39. We are unconvinced by the State's argument that "Christian virtue" is a shorthand for virtue in a general philosophical sense. If the Florida legislature had meant to achieve such an effect, they could have chosen language must better suited to the task.

42

38. It is an elemental rule of statutory construction that if a "statute admits a reasonable construction which gives effect to all of its provisions," a court "will not adopt a strained reading which renders one part a mere redundancy. See, e. g., United States v. Menasche, 348 U.S. 528, 538-539 (75 S.Ct. 513, 519-520, 99 L.Ed. 615)." Jarecki v. J. D. Searle & Co., 1960, 367 U.S. 303, 307-08, 81 S.Ct. 1579, 1582, 6 L.Ed.2d 859, 863.

43

It is also a "cardina rule of statutory construction that significance and effect shall, if possible, be accorded to every word. As early as in Bacon's Abridgment, sect. 2, it was said that "a statute ought, upon the whole, to be so construed that, if it can be prevented, no clause, sentence, or word shall be superfluous, void, or insignificant." This rule has been repeated innumerable times. Another rule equally recognized is that every part of a statute must be construed in connection with the whole, so as to make all the parts harmonize, if possible, and give meaning to each."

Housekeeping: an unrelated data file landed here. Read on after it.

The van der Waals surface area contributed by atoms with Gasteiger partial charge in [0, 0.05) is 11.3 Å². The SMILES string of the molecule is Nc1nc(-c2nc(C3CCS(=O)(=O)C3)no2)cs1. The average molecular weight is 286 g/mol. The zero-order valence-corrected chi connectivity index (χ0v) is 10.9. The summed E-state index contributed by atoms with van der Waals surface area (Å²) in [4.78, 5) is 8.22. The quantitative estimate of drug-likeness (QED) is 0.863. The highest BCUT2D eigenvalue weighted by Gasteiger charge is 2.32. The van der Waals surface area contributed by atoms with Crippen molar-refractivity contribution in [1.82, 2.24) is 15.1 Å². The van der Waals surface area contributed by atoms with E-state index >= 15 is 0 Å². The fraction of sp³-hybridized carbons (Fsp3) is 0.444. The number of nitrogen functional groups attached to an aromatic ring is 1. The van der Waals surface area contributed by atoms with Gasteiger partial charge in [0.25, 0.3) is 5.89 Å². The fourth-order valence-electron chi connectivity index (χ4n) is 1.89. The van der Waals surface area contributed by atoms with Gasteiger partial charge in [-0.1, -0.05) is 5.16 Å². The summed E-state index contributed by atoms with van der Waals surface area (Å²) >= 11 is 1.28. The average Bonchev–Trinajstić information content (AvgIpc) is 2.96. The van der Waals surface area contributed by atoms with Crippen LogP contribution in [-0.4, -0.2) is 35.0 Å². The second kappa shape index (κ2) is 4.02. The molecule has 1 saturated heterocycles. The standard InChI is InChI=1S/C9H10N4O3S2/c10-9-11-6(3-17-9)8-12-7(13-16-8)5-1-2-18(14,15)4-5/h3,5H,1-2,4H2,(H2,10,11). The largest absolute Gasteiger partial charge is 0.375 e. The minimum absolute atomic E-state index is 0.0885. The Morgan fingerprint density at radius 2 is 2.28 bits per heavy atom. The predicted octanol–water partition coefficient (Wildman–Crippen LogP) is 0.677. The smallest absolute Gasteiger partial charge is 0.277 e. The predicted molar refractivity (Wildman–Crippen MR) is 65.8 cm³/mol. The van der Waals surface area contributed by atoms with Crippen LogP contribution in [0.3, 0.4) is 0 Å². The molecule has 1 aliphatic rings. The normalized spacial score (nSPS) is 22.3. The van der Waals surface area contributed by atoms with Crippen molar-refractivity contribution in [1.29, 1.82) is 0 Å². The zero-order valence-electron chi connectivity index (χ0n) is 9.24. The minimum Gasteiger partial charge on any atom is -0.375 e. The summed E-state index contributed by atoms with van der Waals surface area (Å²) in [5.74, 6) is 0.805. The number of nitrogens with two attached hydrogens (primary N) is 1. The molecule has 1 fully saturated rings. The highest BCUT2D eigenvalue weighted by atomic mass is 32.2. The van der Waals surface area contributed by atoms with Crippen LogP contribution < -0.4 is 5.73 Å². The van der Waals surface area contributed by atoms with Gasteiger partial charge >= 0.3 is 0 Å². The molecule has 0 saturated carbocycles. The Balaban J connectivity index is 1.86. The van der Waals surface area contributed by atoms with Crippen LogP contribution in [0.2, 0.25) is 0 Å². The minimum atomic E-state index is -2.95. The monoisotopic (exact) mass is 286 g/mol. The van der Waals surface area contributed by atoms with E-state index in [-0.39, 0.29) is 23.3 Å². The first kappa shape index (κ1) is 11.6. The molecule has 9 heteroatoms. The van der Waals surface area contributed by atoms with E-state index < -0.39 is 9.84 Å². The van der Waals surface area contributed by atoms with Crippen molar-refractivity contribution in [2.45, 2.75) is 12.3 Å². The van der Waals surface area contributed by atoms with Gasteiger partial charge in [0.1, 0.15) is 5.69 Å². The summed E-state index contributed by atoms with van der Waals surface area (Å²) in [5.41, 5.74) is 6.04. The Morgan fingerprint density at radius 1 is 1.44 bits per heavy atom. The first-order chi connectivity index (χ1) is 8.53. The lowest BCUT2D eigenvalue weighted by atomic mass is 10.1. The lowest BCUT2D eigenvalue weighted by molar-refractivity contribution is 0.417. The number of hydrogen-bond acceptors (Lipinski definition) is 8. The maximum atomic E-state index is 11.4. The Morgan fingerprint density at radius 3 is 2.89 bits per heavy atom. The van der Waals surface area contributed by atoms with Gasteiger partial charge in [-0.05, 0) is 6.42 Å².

44

Washingtn Market Co. v. Hoffman, 1879, 101 U.S. 112, 115-16, 25 L.Ed. 782, 783.

Primary Effect Of The Statute

45

(23) In School District of Abington Township v. Schempp, supra, the Supreme Court held that if the primary effect of a challenged state statute is to advance or inhibit religion, then that statute must be deemed an unconstitutional violation of the First Amendment. In the case before us, the record below reveals that the Board resolution allowing Bible reading, public prayers, and Bible distribution in the public schools was passed in furtherance of, and in reliance upon, § 231.09(2). Since we have already declared these practices unconstitutional, we can only conclude that the statute upon which the resolutions ordering these practices were grounded has a primary effect of advancing Protestant religion and inhibiting other religions.